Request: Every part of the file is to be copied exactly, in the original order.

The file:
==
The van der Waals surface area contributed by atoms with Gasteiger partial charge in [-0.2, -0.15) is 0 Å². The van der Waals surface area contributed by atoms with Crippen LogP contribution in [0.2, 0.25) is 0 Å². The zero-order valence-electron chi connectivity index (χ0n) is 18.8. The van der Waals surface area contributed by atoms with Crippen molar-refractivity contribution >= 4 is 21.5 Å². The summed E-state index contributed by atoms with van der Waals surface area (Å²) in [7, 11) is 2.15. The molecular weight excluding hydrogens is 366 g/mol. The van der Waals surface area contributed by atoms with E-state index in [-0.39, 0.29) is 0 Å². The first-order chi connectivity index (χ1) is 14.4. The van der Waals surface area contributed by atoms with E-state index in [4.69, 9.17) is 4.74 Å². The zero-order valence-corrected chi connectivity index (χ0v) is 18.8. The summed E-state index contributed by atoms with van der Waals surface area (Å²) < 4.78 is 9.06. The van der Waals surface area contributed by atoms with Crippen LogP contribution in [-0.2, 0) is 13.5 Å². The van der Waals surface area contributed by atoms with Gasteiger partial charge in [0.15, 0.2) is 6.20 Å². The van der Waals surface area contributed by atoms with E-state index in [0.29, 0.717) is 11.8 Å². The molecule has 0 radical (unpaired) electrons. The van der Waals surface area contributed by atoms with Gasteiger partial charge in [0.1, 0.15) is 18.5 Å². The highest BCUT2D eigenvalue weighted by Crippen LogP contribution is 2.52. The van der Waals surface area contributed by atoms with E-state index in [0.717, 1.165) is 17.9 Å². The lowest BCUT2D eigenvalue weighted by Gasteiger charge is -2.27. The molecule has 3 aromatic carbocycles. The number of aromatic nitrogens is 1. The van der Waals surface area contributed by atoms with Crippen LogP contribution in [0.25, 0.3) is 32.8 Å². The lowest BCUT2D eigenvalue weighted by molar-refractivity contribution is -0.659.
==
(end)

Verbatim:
The van der Waals surface area contributed by atoms with Gasteiger partial charge in [-0.2, -0.15) is 0 Å². The van der Waals surface area contributed by atoms with Crippen LogP contribution in [0.2, 0.25) is 0 Å². The zero-order valence-electron chi connectivity index (χ0n) is 18.8. The van der Waals surface area contributed by atoms with Crippen molar-refractivity contribution >= 4 is 21.5 Å². The summed E-state index contributed by atoms with van der Waals surface area (Å²) in [7, 11) is 2.15. The molecular weight excluding hydrogens is 366 g/mol. The van der Waals surface area contributed by atoms with E-state index in [-0.39, 0.29) is 0 Å². The first-order chi connectivity index (χ1) is 14.4. The van der Waals surface area contributed by atoms with E-state index in [4.69, 9.17) is 4.74 Å². The zero-order valence-corrected chi connectivity index (χ0v) is 18.8. The summed E-state index contributed by atoms with van der Waals surface area (Å²) < 4.78 is 9.06. The van der Waals surface area contributed by atoms with Crippen LogP contribution in [-0.2, 0) is 13.5 Å². The van der Waals surface area contributed by atoms with Gasteiger partial charge in [0.15, 0.2) is 6.20 Å². The van der Waals surface area contributed by atoms with E-state index in [0.29, 0.717) is 11.8 Å². The molecule has 0 radical (unpaired) electrons. The van der Waals surface area contributed by atoms with Gasteiger partial charge in [0.1, 0.15) is 18.5 Å². The highest BCUT2D eigenvalue weighted by Crippen LogP contribution is 2.52. The van der Waals surface area contributed by atoms with E-state index in [0.717, 1.165) is 17.9 Å². The lowest BCUT2D eigenvalue weighted by Gasteiger charge is -2.27. The molecule has 3 aromatic carbocycles. The number of aromatic nitrogens is 1. The van der Waals surface area contributed by atoms with Crippen LogP contribution in [0.25, 0.3) is 32.8 Å². The lowest BCUT2D eigenvalue weighted by molar-refractivity contribution is -0.659.